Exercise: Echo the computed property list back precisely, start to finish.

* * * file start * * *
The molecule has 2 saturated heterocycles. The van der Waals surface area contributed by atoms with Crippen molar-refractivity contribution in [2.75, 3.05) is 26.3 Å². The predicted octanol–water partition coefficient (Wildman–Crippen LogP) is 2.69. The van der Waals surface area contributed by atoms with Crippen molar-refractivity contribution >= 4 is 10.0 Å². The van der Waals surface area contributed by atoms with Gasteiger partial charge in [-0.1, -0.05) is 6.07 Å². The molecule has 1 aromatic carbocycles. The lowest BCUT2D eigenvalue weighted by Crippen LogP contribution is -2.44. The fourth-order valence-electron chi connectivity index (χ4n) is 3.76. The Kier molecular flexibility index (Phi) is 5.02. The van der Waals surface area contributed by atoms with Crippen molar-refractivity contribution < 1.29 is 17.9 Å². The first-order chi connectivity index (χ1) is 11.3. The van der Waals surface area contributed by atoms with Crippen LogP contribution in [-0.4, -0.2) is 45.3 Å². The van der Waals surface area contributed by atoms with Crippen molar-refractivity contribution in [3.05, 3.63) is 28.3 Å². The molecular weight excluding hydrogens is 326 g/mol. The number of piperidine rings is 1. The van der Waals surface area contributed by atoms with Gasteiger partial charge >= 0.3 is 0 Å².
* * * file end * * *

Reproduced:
The molecule has 2 saturated heterocycles. The van der Waals surface area contributed by atoms with Crippen molar-refractivity contribution in [2.75, 3.05) is 26.3 Å². The predicted octanol–water partition coefficient (Wildman–Crippen LogP) is 2.69. The van der Waals surface area contributed by atoms with Crippen molar-refractivity contribution >= 4 is 10.0 Å². The van der Waals surface area contributed by atoms with Gasteiger partial charge in [-0.1, -0.05) is 6.07 Å². The molecule has 1 aromatic carbocycles. The lowest BCUT2D eigenvalue weighted by Crippen LogP contribution is -2.44. The fourth-order valence-electron chi connectivity index (χ4n) is 3.76. The Kier molecular flexibility index (Phi) is 5.02. The van der Waals surface area contributed by atoms with Crippen molar-refractivity contribution < 1.29 is 17.9 Å². The first-order chi connectivity index (χ1) is 11.3. The van der Waals surface area contributed by atoms with Crippen LogP contribution in [-0.4, -0.2) is 45.3 Å². The van der Waals surface area contributed by atoms with Crippen molar-refractivity contribution in [3.05, 3.63) is 28.3 Å². The molecular weight excluding hydrogens is 326 g/mol. The number of piperidine rings is 1. The van der Waals surface area contributed by atoms with Gasteiger partial charge >= 0.3 is 0 Å².